Gov. Justice Routes National Guard To Eastern Panhandle After Spike In Coronavirus Cases

May 21, 2020

Updated Thursday, May 21, 2020 at 5:40 p.m.

West Virginia Gov. Jim Justice says the National Guard is en route to the state’s Eastern Panhandle following a spike in coronavirus cases in that region. In a virtual news conference Thursday, Justice said Berkeley and Jefferson counties each saw an increase in positive cases Wednesday. 

Those increases — which amount to 35 new cases between the two counties, Justice said — come as West Virginia continues to roll out a phased reopening plan, with restaurants and many retailers allowed to resume business as of Thursday.

As of Thursday morning, the West Virginia Department of Health and Human Resources reports 70 deaths as a result of COVID-19. State health officials say they have confirmed 1,593 positive tests in the state.

Justice said the state’s daily positive test growth rate jumped Wednesday to 3.1 percent, but that spike would not stop the next round of planned reopenings. Thursday marked the reopenings of restaurants and other businesses.

Berkeley and Jefferson sit next to high population centers in Maryland, Virginia and Washington, D.C. — which have all seen high numbers of cases of COVID-19.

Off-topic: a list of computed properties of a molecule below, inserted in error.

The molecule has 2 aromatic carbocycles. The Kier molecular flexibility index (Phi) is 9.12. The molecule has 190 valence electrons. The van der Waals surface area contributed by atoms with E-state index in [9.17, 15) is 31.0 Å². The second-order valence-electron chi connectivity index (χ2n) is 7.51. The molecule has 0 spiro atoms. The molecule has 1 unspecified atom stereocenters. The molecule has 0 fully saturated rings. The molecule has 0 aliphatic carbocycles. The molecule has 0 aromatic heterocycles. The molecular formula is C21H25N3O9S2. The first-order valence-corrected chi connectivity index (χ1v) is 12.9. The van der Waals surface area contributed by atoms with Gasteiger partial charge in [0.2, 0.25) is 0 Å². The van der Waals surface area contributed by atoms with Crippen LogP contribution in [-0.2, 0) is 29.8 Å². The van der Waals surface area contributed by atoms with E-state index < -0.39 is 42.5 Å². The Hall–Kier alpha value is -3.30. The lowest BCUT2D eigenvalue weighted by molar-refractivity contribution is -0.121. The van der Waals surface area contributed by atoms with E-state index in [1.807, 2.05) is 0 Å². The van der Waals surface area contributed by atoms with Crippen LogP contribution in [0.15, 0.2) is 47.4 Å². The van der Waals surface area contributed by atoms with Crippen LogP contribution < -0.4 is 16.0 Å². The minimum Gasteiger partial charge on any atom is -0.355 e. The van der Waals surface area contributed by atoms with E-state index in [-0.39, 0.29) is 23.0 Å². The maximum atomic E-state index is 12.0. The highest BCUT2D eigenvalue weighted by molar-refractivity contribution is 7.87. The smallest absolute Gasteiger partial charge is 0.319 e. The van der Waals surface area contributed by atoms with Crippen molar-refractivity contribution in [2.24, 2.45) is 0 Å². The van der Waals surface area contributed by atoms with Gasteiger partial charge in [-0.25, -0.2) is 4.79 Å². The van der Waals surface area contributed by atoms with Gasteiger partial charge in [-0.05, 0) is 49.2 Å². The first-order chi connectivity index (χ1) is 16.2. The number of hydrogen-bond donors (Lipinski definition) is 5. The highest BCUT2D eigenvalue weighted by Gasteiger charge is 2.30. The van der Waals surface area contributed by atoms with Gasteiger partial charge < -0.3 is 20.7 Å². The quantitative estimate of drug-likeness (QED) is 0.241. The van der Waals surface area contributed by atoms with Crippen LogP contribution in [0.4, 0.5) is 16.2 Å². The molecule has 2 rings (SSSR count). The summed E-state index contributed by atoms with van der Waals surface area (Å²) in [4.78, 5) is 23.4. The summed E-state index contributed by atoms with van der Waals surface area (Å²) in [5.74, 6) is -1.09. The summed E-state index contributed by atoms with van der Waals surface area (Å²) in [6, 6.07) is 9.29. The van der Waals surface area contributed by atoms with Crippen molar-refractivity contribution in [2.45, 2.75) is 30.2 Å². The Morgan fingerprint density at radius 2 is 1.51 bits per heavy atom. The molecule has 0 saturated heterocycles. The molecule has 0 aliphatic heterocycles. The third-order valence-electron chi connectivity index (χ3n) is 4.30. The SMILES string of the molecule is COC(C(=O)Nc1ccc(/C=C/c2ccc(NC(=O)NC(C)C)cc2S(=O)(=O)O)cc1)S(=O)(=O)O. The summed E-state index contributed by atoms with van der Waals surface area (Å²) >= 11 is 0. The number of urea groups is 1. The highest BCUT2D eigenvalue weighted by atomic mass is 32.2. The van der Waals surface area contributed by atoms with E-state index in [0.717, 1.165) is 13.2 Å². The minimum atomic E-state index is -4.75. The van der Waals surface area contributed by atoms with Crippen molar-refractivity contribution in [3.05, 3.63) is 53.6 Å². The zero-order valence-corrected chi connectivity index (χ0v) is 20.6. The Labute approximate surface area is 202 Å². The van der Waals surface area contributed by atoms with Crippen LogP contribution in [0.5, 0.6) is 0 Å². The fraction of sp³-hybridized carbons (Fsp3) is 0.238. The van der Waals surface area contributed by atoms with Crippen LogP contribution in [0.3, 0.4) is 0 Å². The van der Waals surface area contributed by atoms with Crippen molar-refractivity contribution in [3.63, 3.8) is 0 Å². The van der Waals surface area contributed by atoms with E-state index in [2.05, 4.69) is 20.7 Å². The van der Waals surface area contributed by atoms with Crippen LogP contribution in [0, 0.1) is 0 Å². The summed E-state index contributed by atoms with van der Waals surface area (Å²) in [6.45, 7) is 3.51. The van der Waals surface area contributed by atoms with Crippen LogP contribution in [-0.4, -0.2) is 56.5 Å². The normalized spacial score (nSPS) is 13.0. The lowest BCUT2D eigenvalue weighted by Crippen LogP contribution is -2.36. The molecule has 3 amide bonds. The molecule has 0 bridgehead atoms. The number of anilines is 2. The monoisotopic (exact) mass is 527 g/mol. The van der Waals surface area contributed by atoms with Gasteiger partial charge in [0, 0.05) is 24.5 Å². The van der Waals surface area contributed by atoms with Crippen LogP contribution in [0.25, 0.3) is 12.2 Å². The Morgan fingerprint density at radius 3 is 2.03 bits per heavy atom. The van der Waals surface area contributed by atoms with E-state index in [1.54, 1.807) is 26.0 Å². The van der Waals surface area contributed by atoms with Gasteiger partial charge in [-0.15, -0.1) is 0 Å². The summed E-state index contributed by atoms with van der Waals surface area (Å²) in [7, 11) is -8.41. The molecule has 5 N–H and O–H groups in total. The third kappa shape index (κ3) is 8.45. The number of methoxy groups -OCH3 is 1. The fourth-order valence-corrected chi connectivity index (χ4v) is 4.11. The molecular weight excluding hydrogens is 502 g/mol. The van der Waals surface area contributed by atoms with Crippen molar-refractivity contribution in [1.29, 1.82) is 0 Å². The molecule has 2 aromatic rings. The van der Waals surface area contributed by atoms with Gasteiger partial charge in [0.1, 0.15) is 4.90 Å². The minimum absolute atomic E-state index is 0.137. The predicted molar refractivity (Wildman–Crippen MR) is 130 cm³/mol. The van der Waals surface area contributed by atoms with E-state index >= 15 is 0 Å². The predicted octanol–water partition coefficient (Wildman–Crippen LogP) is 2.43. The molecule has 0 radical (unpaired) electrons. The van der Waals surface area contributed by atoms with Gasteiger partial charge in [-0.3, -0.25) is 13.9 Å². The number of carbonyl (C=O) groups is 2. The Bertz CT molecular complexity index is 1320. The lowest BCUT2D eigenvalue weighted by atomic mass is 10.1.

“We're trying to get to absolutely the bottom of exactly what the issue is,” Justice said Thursday. “We know with the exposure to Virginia, with the exposure to D.C. — right there at these counties — we have a gigantic population of people that can absolutely infect those people in those counties and cause a big time problem there.”

The state’s coronavirus czar, Dr. Clay Marsh said the uptick in cases in the Eastern Panhandle is not surprising and that state officials have anticipated cases to increase as the state continues to roll out its reopening plans.

“This is what we have called the dance  — and the dance means that we are watching carefully, that we're continuously trying to move forward, as the governor said. But, at some points, we may have to slow down or stop or even back up some,” Marsh said. 

Given the rise in cases in the Eastern Panhandle, Justice said he would consider an executive order requiring people to wear masks in those counties. 

“The mask may very well be the key to everything — and the level of inconvenience from the mask is minuscule compared to the benefit,” Justice said.

Marsh also weighed in on Thursday to urge residents to wear masks while out in public. 

But Justice said he’s unsure how an order mandating the use of masks would be enforced.

Justice also pushed back on President Donald Trump’s plan to end the National Guard’s deployment after 89 days. At 90 days, members are eligible for retirement and education benefits. 

“Our National Guard all across our country is phenomenal. But, our National Guard in West Virginia is miraculous. That's just all there is to it,” Justice said. "And so — from the standpoint of your governor, from the standpoint of the administration, from the standpoint of everyone here — we need to push Washington in every way to support these men and women that are doing unbelievable work.”